It is not always so easy to know how to get around society when you have different disabilities. Sebastian Mutsson, CTO at the company Handiscover, wants to use user-generated data to improve accessibility information in society and the City of Malmö is first out.
The accessibility information that is available about places for example in a city comes primarily from the municipality and TD, the accessibility database. Sometimes the information is old and often incomplete, not least because there are so many different disabilities, with different prerequisites to get around in different environments.
– To increase transparency and accessibility information, we want to include users. There are over 120 million inhabitants in the EU who suffer from various disabilities, a large part of the population. Now we can give users the power to decide which information is right or wrong. It gives greater credibility and transparency, says Sebastian Mutsson.
Now they want to build a technical solution where users themselves can contribute with current and specific information about different places to the database. For example, mobile images that are uploaded. The pilot is carried out in Malmö, together with the city of Malmö, among others.
– Reality must be in line with the information provided by the accessibility of public environments. First, we contacted various interest groups to see if they could contribute, but they had no opportunity to scale up a solution like this. Previously, we have worked very operationally in the private sector where we have built a commercial product, but we also want to make something useful in the public sector.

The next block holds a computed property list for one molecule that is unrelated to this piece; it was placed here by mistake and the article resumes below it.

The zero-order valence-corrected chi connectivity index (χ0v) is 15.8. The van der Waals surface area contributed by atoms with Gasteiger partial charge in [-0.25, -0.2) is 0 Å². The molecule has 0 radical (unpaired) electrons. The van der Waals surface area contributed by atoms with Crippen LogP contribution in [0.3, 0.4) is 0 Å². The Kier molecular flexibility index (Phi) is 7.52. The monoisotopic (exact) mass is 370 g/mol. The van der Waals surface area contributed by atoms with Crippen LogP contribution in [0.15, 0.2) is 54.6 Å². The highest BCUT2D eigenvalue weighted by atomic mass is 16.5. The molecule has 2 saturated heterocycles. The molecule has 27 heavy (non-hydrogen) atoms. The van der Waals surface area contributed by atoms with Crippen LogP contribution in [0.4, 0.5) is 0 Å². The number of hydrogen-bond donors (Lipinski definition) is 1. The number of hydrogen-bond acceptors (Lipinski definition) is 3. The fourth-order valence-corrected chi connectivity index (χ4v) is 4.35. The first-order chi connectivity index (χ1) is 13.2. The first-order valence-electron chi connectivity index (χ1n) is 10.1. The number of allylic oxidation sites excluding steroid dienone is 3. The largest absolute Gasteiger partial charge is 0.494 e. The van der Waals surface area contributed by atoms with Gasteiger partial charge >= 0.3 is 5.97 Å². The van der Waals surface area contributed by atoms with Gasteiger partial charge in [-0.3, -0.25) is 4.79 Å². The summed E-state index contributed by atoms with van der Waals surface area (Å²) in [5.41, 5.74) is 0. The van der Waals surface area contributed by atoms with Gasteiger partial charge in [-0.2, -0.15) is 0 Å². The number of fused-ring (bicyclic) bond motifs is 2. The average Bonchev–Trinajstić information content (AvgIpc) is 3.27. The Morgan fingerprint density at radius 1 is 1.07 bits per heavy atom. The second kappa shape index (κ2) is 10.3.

The commercial product Sebastian mentions is Handiscovers, an online search service for accessible hotels and apartments worldwide, much like hotels.com.
– We are the first and largest community for people with disabilities that help them search, compare and book accessible accommodation all over the world.
Here, too, they do not rely solely on “official” information from the hotels themselves.
– We are part of a network of partners who deliver data to us. Much of the initial information was incorrect. We constantly received feedback from customers who pointed this out to us. Therefore, we built our own data and a control mechanism with the help of a quality assurance team, which checks that the submitted information is correct. We then classify the information based on disabilities and the level of accessibility needs.
Among other things, they collaborate with the booking service company Amadeus, which provides data for 160,000 unique hotels in the world. There are also 14-15,000 searchable apartments.
– Before our service was provided the most common way was to call each individual hotel for information, and it could take a long time to get an answer, says Sebastian.
The vision of Handiscover’s new service (Log This Place) which provides accessibility information in Malmö is that it will also contribute to increasing trust between authorities and citizens. Sebastian believes that there is a historical debt of confidence to bridge.
– During the 70s, they worked actively to create trust between citizens and society, but then this stopped. We want to build a bridge where we involve people with disabilities in the frame of society. Everyone wins. It is still 2021 and we have all sorts of tools, but at the moment we are not taking advantage of the opportunities that exist.
Why are you involved in this?
– I want to give something back to society and create something that has long-term viability. My parents are old. My dad has a double hip prosthesis and is a real hero, even though his physical ability is limited right now. For him and others around me, there is frustration over poor accessibility information.